How I Wrote What I Was Terrified To Write
Diana Spechler’s second novel, SKINNY, released on April 26th. It’s the story of a compulsive eater who takes a job at a weight-loss camp, and is forced to come to grips with herself, her father’s lies, and the half-sister she never knew existed. Diana has written for a variety of esteemed publications including the New York Times, GQ, and Esquire, and teaches writing in New York City. I’m thrilled she’s with us today to talk about writing what you know–and why it’s important. Enjoy!
How I Finally Wrote What I Was Terrified To Write
I used to deny that my writing was cathartic. Instead, I talked about it as if I spent my days coating plastics on an assembly line. “It’s work,” I always said. “It’s like any job.” But when I decided to write SKINNY, a novel exploring body image issues, I ran into trouble: How was I supposed to write about one of my worst pains without feeling it? I had struggled with body image issues since before I could remember. I have a vivid memory of being ten years old, sitting on a beach in a bathing suit, feeling a roll in my stomach, and wanting to cry. This was not assembly-line material. An emotion was bound to slip out.
Of course, I tried not to let that happen. I stopped and started the novel a million times because I was holding back, afraid to climb inside my protagonist’s head and experience her eating disorder. I didn’t want to watch her fantasize about ice cream sundaes, binge at an all-you-can-eat buffet, and use men as a stand-in for food. But if I didn’t do that, I didn’t have much of a character. And without that character, I didn’t have much of a story.
One day when I was complaining about how difficult the work was, my best friend, also a novelist, said something that freed me:
“I think you should remember that this is your story.”
Perhaps it sounds like a strange thing for one fiction writer to say to another, but fiction is, in a sense, nonfiction. That is, our characters can scale mountains, sprout wings, win baseball games, live on boats, live in dumpsters, live on Jupiter, or live three hundred years ago, but the emotions we make them experience are the ones we experience ourselves.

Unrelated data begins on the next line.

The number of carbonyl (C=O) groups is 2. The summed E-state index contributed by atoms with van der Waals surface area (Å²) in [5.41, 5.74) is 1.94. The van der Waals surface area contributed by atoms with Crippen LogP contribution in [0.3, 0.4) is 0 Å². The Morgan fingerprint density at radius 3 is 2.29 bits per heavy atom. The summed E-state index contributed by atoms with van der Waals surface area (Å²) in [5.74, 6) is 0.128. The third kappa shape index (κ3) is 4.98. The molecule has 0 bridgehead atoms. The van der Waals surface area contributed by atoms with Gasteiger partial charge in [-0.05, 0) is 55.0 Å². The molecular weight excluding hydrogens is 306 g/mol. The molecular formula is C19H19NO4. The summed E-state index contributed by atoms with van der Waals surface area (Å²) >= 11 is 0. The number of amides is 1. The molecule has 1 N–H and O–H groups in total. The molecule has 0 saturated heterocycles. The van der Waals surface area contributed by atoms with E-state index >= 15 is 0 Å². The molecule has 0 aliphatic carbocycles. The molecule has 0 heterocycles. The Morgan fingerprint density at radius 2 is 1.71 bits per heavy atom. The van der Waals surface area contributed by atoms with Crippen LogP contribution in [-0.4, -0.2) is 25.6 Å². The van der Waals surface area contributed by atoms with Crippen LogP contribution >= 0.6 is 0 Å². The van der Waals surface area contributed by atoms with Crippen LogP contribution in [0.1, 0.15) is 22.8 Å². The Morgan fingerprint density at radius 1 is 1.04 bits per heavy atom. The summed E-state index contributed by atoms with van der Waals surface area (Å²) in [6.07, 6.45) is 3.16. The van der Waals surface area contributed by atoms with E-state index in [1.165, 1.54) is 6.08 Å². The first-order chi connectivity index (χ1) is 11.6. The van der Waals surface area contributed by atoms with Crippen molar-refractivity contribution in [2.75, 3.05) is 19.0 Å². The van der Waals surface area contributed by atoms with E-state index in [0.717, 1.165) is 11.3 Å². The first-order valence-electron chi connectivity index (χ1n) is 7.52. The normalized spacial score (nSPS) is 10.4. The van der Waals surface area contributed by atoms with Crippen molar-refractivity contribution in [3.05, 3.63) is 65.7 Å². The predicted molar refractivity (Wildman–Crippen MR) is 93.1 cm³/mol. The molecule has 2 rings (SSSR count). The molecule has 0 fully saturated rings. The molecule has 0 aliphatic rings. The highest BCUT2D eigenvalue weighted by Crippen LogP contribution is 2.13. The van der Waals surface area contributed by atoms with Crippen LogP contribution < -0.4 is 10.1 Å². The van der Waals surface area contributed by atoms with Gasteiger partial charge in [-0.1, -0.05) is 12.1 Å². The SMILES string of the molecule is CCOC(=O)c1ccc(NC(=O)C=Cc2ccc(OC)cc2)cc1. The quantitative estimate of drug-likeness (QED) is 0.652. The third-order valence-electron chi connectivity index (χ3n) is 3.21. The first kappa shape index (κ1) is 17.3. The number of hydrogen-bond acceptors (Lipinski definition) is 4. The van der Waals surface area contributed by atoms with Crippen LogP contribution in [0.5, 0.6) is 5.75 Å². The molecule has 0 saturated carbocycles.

I’d been divorcing myself from my protagonist to shield myself from two things: the pain of real writing and the exposure that would accompany publication. But I wanted this book to be good, so I knew I had to lose the shield. And so, as I continued working on SKINNY, I began asking myself the same questions over and over:
1. Are you being honest?
2. Is your protagonist being honest?
3. Are you protecting your protagonist/yourself? (Stop it.)
4. If you didn’t have to protect yourself, what would you make her do/say?
5. Are you writing as if no one you know will read this? (You should be.)
Those questions got me through the first draft, the second draft, all the subsequent drafts, and everything I’ve written since. I have ended my job on the assembly line and begun my work as a writer.
When you’re writing fiction, the best gift you can give yourself and the work is honesty. Yes, writing SKINNY often caused me pain. But in the end, it turned out to be the good kind of pain, like the physical therapy I once did for a shoulder injury: It was pain that made everything better.
Thanks so much, Diana, for a great post! Readers, you can learn more about Diana’s compelling novel, SKINNY, by visiting Diana’s website and
author page at Harper Collins, and you can follow her on Twitter and Facebook. Write on!
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